Muslims and Jews, a tiny slice of the U.S. population, are looking for new ways to get along that could set a worldwide example for two ancient but often alienated faiths, religious leaders and experts say.
"I've encountered (among Muslims) a more centrist, a more moderate voice that is looking to the Jewish community to help project that voice ... to the greater world," said Rabbi Marc Schneier of New York, speaking of a national summit of imams and rabbis he helped organize earlier this year.
He also cited a recent incident in a New York subway "where four young Jews were being verbally and physically assaulted on a train for wishing the passengers a happy Hanukkah, and the only individual to come to their rescue was a young Muslim man," Hassan Askari, of Bangladeshi heritage, who was beaten.
"That is a very, very powerful example" of what can happen. The challenge is to try to strengthen Jewish-Muslim cooperation and have it serve as a paradigm for communities around the world," added Schneier, who founded the New York Synagogue in Manhattan and also the Foundation for Ethnic Understanding.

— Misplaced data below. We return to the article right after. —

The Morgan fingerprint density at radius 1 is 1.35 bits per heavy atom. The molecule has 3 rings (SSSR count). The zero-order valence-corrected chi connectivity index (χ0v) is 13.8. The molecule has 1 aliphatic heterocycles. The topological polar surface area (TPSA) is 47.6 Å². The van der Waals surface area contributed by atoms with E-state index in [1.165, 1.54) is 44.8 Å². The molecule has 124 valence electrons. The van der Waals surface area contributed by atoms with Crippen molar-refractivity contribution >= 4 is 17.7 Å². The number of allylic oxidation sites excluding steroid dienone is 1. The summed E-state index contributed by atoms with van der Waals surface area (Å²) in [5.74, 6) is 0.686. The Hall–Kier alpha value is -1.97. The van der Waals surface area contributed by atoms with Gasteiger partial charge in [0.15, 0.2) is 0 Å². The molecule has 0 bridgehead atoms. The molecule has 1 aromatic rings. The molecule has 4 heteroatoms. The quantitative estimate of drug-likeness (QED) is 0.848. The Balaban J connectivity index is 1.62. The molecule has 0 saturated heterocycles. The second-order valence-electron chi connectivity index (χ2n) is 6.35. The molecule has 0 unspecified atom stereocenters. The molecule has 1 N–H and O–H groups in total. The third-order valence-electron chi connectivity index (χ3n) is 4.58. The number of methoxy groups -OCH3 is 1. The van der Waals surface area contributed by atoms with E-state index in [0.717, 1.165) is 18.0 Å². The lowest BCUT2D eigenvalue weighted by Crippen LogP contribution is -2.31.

On another front, leaders of the Islamic Society of North America and the Union for Reform Judaism, representing respectively the largest U.S. Islamic organization and the largest organized Jewish segment in the country, have agreed on a tutorial for dialogue.
"We need to get the truth about each other from one another," said Ingrid Mattson, president of the Islamic group.
Rabbi Eric Yoffie of the Reform group told his followers the two religions share "ancient monotheistic faiths, cultural similarities and, as minority religions in North America, experiences with assimilation and discrimination."